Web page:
As the first album throwback of Heavy Bass and Breakdowns, I bring you an album that took the millennium for a storm back on June 13th, 2000. Not only did this album set a precedent for 21st century aspiring artists, but this album set the precedent for our current generation of sweet indie tunes. This album is Modest Mouse’s third studio album The Moon & Antarctica.
I was first introduced to this album during my 9th grade algebra class. Because I was one of the only kids who actually understood algebra (pretty sure I aced that shit with flying colors), my teacher let me goof off every class. One day, as part of my daily goof off sessions, he loaned me The Moon & Antarctica (mind you, at the time, I was still jacked up on the sounds of Nirvana and Brand New, and my listening patterns were fairly limited). Of course, at this point, Modest Mouse’s album Good News For People Who Love Bad News had been released a year prior to me getting The Moon & Antarctica (remember them playing Float On every fucking day on VH1? I LOVED THAT SHIT). I pretty much already knew I would love this album from what I had hear from Good News, but this album wayyyyyyyy blew my expectations. My 9th grade math teacher went from lame to cool in a 15-song album.
If there is an album to give a fuck to, give all your fucks to this one. The Moon & Antarctica is raw, spacey, and experimental. You hear this album and immediately realize “well, this HAS to be Modest Mouse. Who else has this sound?” The album is a course in humanity, and our relatively small existence in the big picture. As they explore age in Gravity Rides Everything (“As fruit drops, flesh it sags, everything will fall right into place. When we die, some sink and some lay, but at least I don’t see you float away.”), our worth on the earth is thrown in our faces in What People Are Made Of (“And the one thing you taught me ’bout human beings was this: they ain’t made of nothin’ but water and shit”). I’m gonna go out on a limb here and just say this: people love feeling like they have a purpose, and we like to believe we are untouchable. Something about having an album that tells us that, basically, we are all animals and really are minuscule in the game of life makes us want to listen more.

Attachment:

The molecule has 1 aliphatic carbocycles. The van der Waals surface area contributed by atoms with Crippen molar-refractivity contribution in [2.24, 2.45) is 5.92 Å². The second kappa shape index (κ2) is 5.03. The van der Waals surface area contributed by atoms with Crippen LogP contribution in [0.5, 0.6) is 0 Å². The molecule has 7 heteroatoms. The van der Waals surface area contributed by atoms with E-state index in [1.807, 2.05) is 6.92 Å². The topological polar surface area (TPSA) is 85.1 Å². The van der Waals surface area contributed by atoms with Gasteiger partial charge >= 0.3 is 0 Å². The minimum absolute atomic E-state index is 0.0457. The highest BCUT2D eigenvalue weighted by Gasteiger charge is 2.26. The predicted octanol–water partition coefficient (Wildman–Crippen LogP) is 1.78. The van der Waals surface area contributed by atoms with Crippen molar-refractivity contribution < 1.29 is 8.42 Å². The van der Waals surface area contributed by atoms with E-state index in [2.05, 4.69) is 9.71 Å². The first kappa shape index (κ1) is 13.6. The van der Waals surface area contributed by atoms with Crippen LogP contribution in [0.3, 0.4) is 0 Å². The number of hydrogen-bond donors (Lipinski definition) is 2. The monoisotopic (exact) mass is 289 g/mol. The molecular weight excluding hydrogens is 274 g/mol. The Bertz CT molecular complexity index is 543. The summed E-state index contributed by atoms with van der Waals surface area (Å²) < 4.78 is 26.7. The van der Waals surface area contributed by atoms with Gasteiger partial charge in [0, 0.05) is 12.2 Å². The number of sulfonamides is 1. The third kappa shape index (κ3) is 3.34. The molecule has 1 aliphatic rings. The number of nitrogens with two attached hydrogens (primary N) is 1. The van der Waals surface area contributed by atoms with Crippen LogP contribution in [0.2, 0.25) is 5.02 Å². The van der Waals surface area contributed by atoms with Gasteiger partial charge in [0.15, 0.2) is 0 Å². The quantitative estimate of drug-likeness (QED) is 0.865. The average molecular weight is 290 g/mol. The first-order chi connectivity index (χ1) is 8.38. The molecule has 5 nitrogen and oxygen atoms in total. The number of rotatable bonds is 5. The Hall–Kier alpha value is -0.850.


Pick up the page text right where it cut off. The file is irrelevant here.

I won’t lie; this was always my go-to album during my teenage years when I was feeling down. Be it a breakup or a bad day at school, I related to The Moon & Antarctica in which I felt that life would go on, no matter what was going on in my own, self-absorbed existence. Isaac Brock sounds ethereal throughout the album, with Jeremiah Green punching in with perc and Eric Judy on some dope bass. Throw in some organs, violin, and banjo, and you have an ensemble ready to blow your brains with sweet tuneage.
My 14-year-old self, and my current 21-year-old self, highly recommends the album. Whether you’re having a bad day, good day, or just need a good, solid album with all its parts in check, listen to The Moon & Antarctica. Then, just to do it, go revisit all your other Modest Mouse album’s. You will have a very hard time finding a band quite like them. I guarantee it.
OVERALL RATING: Perfection.
SONGS TO LOOK OUT FOR: 3rd Planet, Gravity Rides Everything, Alone Down There, The Stars Are Projectors, Wild Packs Of Family Dogs, Lives.
WHAT THIS BAND IS UP TO NOW: Modest Mouse has been working on a new album for 4 years (or what I would consider an assload of time). They were recently seen at the 2013 Coachella festival, where they played a few new songs! They also cancelled their upcoming EU/UK tour to work on the new album, which is pretty shitty. The plan is to release their new album by 2014. Here are some upcoming shows they are planning.